But nothing was quite like when Stokes dislocated his jaw laughing just before a plane ride to play the Super Regional series in Arkansas this spring. Just before the plane took off, one of his teammates either did or said something funny as Stokes was taking a drink from his water bottle. Somehow, in the process, he dislocated his jaw and couldn’t shut his mouth.

Since the plane was getting ready to take off, he didn’t say anything to the athletic trainers on board. He began to freak out internally as he couldn’t resolve the problem. His teammates, thinking he was joking, began laughing and taking Snapchat videos of him with his mouth stuck open. When he finally told the trainers, they tried to have him set his own jaw back in place, but he couldn’t do it.

His mouth stayed open for the entire two-hour flight to Arkansas and another hour while he got to the doctor. During the course of the trip, the pain was so bad he threw up on the flight, then again on the bus ride to the hotel, and a third time in an Uber on the way to the doctor.

“I think it was the pain was so bad that I was naturally resisting myself to be able to pop it back in place,” Stokes said. “When I got to the doctor, he tried to do it, but I think I was naturally resisting. So they had to put me under some anesthesia and pop it back into place.”

Doctors gave him just a half-dose of anesthesia so he was awake while they reset his jaw. But as soon as they were able to get one side set right, Stokes said he felt instant relief. He went out in Game 1 of the best-of-three series and hit a solo home run.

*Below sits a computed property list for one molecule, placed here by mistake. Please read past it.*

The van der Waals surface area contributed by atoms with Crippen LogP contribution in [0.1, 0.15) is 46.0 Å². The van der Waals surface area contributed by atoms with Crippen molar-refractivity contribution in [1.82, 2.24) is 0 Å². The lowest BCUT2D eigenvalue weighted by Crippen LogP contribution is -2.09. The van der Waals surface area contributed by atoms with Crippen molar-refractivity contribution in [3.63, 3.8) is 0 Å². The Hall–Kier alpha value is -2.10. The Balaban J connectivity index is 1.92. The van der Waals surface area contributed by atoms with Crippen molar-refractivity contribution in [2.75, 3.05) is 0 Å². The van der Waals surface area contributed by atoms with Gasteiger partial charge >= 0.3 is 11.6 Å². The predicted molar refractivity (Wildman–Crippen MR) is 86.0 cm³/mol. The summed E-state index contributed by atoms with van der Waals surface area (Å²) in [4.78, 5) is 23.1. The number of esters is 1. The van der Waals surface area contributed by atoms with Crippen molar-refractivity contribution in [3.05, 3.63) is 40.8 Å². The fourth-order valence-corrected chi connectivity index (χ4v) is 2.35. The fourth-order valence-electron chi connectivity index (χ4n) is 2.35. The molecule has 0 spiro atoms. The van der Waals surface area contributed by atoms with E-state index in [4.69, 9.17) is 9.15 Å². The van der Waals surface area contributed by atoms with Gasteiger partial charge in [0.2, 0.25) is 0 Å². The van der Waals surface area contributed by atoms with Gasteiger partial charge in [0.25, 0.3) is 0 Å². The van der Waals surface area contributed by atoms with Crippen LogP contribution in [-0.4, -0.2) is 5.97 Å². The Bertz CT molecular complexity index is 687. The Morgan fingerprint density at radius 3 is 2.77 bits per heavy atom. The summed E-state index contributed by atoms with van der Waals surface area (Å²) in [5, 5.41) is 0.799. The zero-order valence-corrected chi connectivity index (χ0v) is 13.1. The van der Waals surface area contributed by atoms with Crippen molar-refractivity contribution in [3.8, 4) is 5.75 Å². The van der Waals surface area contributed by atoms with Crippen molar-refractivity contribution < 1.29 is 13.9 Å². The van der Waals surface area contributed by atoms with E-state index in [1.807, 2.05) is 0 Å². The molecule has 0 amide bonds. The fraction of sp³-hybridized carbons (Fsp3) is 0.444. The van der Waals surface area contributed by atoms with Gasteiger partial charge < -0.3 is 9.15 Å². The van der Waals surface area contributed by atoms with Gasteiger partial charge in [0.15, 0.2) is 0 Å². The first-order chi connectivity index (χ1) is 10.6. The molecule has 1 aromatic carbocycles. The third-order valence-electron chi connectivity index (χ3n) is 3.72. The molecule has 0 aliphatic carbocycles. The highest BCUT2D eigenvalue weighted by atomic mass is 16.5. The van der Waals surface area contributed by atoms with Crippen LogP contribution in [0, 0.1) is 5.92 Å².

“I was laughing at first, but then after a while I’m like this is serious,” Stokes said. “I’m stuck like this for three hours and the pain got worse. When I started throwing up, they knew it was serious, too. It was not fun and I don’t wish that anybody has to go through that.”

Stokes said dealing with the various injuries in his career has taught him the mental toughness he thinks he’ll need to succeed as a professional. He showed some of that mental toughness as he bounced back from not being selected in the 2017 draft. Although it threw him into a funk for a couple weeks, he never stopped working out to become a better player.

And now, just because he’s had a hot start to his career, he’s not backing off of his preparation. Instead, he’s making sure he continues to find ways to improve so he can keep living his dream of playing professional baseball.

“I can’t play like Mike Trout plays. I can’t be another player. I have to know the way Madison Stokes plays baseball,” Stokes said. “I have to be myself and find out what works for me. I’m not always going to rip the cover off the ball. I’m going to have some slumps. But I have to stick to my mindset, stick to my routine and trust the way I prepare. I think every day can be a win for me if I do that.”